The Raspberry Pi Foundation makes some fun and well-supported single-board computers, but sometimes a small embedded system needs more graphical horsepower than the four 300 MHz stream processors in the Raspberry Pi 3 can provide. Nvidia's Jetson TX2 single-board computer module is ready to tackle that situation with its 256 Pascal SPs, six CPU cores, and 8GB of LPDDR4 memory. The machine also packs multiple Pi-pounding connectivity options with built-in USB 3.0, Gigabit Ethernet, Bluetooth, and 802.11ac Wi-Fi.
Anyone who's been paying attention to Nvidia's press conferences of late probably knows that the company and its CEO Jen-Hsun Huang are obsessed with cars. To better fit automobiles, the Jetson TX2 sports a CAN bus interface for communicating with automotive embedded computer systems. The TX2 still packs same the UART, SPI, I2C, and I2S interfaces from its Jetson TX1 forebear. There are also onboard connectors for up to six cameras. The integrated SoC has a pair of Nvidia's Denver 2 ARM CPU cores along with four Cortex A57 cores. The entire Jetson TX2 module measures a compact 2" x 3.5" (5 cm x 9 cm).
The first shipping Jetson TX2 systems will be the development kits. Nvidia didn't offer exact dimensions, but the TX2 development board appears to be about the same size as the TX1, at 6.7" x 6.7" (17 cm x 17 cm). The development boards have all sorts of I/O ports, active cooling solutions, and PCIe x4 slots.
This burly hardware and robust connectivity comes at a cost. The Nvidia Jetson TX2 development board is available for pre-order now for $600. The Pi-sized Jetson TX2 module is scheduled to ship in Q2 2017, and will cost $400 when purchased in quantities of 1000 or more. Nvidia says the existing Jetson TX1 development kit's price will come down to $400 when the TX2 starts shipping. Multiple outlets, including Anandtech, report that Nvidia will offer the TX2 development board to the educational market for $300.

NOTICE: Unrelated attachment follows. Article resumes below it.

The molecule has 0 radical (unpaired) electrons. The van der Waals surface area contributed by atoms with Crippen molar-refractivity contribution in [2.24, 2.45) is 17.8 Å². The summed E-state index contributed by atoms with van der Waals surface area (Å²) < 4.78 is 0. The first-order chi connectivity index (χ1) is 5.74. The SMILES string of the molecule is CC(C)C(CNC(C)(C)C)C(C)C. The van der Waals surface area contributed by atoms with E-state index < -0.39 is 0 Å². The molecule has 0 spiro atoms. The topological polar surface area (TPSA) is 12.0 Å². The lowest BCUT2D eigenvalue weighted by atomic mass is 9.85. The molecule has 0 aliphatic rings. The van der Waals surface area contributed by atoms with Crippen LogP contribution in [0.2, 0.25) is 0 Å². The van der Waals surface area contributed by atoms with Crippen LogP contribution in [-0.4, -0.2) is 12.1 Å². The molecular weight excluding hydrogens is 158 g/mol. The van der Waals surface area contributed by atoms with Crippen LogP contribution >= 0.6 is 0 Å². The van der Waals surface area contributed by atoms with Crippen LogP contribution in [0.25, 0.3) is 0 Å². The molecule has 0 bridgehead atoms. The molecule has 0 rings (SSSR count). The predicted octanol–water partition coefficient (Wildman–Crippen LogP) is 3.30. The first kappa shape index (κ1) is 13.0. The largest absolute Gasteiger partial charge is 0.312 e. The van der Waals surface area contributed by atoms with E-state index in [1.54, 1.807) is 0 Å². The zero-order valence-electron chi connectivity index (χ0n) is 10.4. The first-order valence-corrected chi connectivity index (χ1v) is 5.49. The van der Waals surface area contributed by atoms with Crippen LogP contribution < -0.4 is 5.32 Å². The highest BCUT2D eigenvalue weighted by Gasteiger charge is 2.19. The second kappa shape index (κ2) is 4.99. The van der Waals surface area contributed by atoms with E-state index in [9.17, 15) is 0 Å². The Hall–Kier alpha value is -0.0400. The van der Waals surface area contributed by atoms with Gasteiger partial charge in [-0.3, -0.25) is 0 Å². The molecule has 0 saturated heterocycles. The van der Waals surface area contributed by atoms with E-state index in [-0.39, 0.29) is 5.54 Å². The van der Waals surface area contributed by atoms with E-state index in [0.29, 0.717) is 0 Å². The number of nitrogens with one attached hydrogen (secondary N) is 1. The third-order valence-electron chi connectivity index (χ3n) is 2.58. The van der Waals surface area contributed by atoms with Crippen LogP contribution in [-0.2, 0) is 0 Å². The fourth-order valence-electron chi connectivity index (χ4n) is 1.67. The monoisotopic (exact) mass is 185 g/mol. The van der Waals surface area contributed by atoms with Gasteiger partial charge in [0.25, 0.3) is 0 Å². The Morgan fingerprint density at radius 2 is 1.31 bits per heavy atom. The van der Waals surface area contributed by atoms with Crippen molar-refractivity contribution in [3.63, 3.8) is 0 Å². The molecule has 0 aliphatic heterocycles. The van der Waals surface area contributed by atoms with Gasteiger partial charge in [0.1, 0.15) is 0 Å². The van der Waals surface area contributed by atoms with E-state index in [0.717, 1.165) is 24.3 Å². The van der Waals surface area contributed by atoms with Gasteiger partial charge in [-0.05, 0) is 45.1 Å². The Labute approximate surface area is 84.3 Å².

|Gigabyte SA-SBCAP3350 puts formidable power on a single board||5|
|Alphacool Eisblock HDX-2 and HDX-3 help M.2 SSDs beat the heat||2|
|Corsair Lighting Pro Expansion Kit lets builders turn up the lights||5|
|Adata D16750 power bank is tougher than the average juice pack||8|
|Deals of the week: fast memory, an AM4 motherboard, and more||12|
|Corsair RMx White Series PSUs take a walk on the snowy side||21|
|Intel crams 100 GFLOPS of neural-net inferencing onto a USB stick||38|
|Toshiba's XG5 1TB NVMe SSD reviewed||9|
|Microsoft and Johnson Controls put Cortana in a thermostat||23|
|I finally understand the stupid bling RGBLED industry now. It's not that people want it all the bling but that if they saturate the market with rainbo...||+16|